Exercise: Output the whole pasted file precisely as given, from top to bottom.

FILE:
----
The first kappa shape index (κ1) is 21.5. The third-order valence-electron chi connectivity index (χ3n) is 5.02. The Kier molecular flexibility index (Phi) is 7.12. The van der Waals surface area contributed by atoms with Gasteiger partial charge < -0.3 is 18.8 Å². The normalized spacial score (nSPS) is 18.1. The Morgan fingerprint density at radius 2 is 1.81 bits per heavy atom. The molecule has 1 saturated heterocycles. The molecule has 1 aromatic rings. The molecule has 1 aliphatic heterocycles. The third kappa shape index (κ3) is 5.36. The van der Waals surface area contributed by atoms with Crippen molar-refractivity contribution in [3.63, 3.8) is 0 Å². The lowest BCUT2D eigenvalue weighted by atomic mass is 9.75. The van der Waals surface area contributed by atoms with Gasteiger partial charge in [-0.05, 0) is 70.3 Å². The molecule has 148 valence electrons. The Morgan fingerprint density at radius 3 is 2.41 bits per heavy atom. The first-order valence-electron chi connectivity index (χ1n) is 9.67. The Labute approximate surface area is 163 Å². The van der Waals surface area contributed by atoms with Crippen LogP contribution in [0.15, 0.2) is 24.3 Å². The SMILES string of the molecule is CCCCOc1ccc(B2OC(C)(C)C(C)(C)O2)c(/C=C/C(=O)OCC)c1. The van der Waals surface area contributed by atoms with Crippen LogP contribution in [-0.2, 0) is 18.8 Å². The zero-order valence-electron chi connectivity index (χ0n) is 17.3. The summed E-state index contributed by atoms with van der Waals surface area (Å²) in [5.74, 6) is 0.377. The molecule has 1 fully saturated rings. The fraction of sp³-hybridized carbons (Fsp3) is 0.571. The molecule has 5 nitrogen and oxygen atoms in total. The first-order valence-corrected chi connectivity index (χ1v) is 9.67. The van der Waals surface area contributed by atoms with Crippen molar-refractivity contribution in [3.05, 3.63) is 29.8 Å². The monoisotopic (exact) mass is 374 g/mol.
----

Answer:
The first kappa shape index (κ1) is 21.5. The third-order valence-electron chi connectivity index (χ3n) is 5.02. The Kier molecular flexibility index (Phi) is 7.12. The van der Waals surface area contributed by atoms with Gasteiger partial charge < -0.3 is 18.8 Å². The normalized spacial score (nSPS) is 18.1. The Morgan fingerprint density at radius 2 is 1.81 bits per heavy atom. The molecule has 1 saturated heterocycles. The molecule has 1 aromatic rings. The molecule has 1 aliphatic heterocycles. The third kappa shape index (κ3) is 5.36. The van der Waals surface area contributed by atoms with Crippen molar-refractivity contribution in [3.63, 3.8) is 0 Å². The lowest BCUT2D eigenvalue weighted by atomic mass is 9.75. The van der Waals surface area contributed by atoms with Gasteiger partial charge in [-0.05, 0) is 70.3 Å². The molecule has 148 valence electrons. The Morgan fingerprint density at radius 3 is 2.41 bits per heavy atom. The first-order valence-electron chi connectivity index (χ1n) is 9.67. The Labute approximate surface area is 163 Å². The van der Waals surface area contributed by atoms with Crippen LogP contribution in [0.15, 0.2) is 24.3 Å². The SMILES string of the molecule is CCCCOc1ccc(B2OC(C)(C)C(C)(C)O2)c(/C=C/C(=O)OCC)c1. The van der Waals surface area contributed by atoms with Crippen LogP contribution in [-0.2, 0) is 18.8 Å². The zero-order valence-electron chi connectivity index (χ0n) is 17.3. The summed E-state index contributed by atoms with van der Waals surface area (Å²) in [5.74, 6) is 0.377. The molecule has 1 fully saturated rings. The fraction of sp³-hybridized carbons (Fsp3) is 0.571. The molecule has 5 nitrogen and oxygen atoms in total. The first-order valence-corrected chi connectivity index (χ1v) is 9.67. The van der Waals surface area contributed by atoms with Crippen molar-refractivity contribution in [3.05, 3.63) is 29.8 Å². The monoisotopic (exact) mass is 374 g/mol.